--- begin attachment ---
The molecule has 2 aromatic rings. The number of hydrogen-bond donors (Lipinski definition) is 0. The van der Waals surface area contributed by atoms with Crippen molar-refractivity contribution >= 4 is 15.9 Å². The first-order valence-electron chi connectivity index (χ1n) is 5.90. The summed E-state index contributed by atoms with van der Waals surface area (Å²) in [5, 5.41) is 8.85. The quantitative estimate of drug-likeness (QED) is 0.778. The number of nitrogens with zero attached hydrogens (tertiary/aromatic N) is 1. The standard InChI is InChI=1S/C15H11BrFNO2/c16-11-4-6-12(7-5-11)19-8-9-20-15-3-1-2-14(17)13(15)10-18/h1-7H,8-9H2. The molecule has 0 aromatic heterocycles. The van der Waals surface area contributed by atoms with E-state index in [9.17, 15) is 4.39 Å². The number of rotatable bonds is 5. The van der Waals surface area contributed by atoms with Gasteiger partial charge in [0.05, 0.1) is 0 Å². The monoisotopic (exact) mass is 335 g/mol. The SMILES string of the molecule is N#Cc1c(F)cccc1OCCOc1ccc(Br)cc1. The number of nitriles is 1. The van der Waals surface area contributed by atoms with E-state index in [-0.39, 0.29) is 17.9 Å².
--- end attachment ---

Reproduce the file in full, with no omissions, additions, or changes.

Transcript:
The molecule has 2 aromatic rings. The number of hydrogen-bond donors (Lipinski definition) is 0. The van der Waals surface area contributed by atoms with Crippen molar-refractivity contribution >= 4 is 15.9 Å². The first-order valence-electron chi connectivity index (χ1n) is 5.90. The summed E-state index contributed by atoms with van der Waals surface area (Å²) in [5, 5.41) is 8.85. The quantitative estimate of drug-likeness (QED) is 0.778. The number of nitrogens with zero attached hydrogens (tertiary/aromatic N) is 1. The standard InChI is InChI=1S/C15H11BrFNO2/c16-11-4-6-12(7-5-11)19-8-9-20-15-3-1-2-14(17)13(15)10-18/h1-7H,8-9H2. The molecule has 0 aromatic heterocycles. The van der Waals surface area contributed by atoms with E-state index in [9.17, 15) is 4.39 Å². The number of rotatable bonds is 5. The van der Waals surface area contributed by atoms with Gasteiger partial charge in [0.05, 0.1) is 0 Å². The monoisotopic (exact) mass is 335 g/mol. The SMILES string of the molecule is N#Cc1c(F)cccc1OCCOc1ccc(Br)cc1. The number of nitriles is 1. The van der Waals surface area contributed by atoms with E-state index in [-0.39, 0.29) is 17.9 Å².